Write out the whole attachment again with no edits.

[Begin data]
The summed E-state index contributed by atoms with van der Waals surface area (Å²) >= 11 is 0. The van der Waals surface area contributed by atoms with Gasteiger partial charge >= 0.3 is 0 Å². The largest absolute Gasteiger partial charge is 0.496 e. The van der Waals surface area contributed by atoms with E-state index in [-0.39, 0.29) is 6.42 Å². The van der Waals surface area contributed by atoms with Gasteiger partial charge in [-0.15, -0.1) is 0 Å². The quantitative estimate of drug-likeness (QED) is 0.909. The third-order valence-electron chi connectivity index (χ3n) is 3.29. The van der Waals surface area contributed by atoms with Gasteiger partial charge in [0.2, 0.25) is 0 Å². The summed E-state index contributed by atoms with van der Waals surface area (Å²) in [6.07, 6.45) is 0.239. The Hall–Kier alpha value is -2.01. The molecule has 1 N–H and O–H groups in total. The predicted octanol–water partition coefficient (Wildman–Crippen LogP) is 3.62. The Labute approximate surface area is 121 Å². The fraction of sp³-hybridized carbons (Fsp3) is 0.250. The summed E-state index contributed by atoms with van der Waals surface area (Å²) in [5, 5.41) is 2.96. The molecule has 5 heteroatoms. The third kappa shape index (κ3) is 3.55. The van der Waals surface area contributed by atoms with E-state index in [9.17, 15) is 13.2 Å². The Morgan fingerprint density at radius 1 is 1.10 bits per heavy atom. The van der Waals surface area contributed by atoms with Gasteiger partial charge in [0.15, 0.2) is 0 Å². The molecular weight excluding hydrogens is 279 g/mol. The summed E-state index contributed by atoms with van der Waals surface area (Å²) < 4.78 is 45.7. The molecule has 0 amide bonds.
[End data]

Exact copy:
The summed E-state index contributed by atoms with van der Waals surface area (Å²) >= 11 is 0. The van der Waals surface area contributed by atoms with Gasteiger partial charge >= 0.3 is 0 Å². The largest absolute Gasteiger partial charge is 0.496 e. The van der Waals surface area contributed by atoms with E-state index in [-0.39, 0.29) is 6.42 Å². The van der Waals surface area contributed by atoms with Gasteiger partial charge in [-0.15, -0.1) is 0 Å². The quantitative estimate of drug-likeness (QED) is 0.909. The third-order valence-electron chi connectivity index (χ3n) is 3.29. The van der Waals surface area contributed by atoms with Gasteiger partial charge in [0.2, 0.25) is 0 Å². The summed E-state index contributed by atoms with van der Waals surface area (Å²) in [6.07, 6.45) is 0.239. The Hall–Kier alpha value is -2.01. The molecule has 1 N–H and O–H groups in total. The predicted octanol–water partition coefficient (Wildman–Crippen LogP) is 3.62. The Labute approximate surface area is 121 Å². The fraction of sp³-hybridized carbons (Fsp3) is 0.250. The summed E-state index contributed by atoms with van der Waals surface area (Å²) in [5, 5.41) is 2.96. The molecule has 5 heteroatoms. The third kappa shape index (κ3) is 3.55. The van der Waals surface area contributed by atoms with E-state index in [9.17, 15) is 13.2 Å². The Morgan fingerprint density at radius 1 is 1.10 bits per heavy atom. The van der Waals surface area contributed by atoms with Gasteiger partial charge in [0.15, 0.2) is 0 Å². The molecular weight excluding hydrogens is 279 g/mol. The summed E-state index contributed by atoms with van der Waals surface area (Å²) < 4.78 is 45.7. The molecule has 0 amide bonds.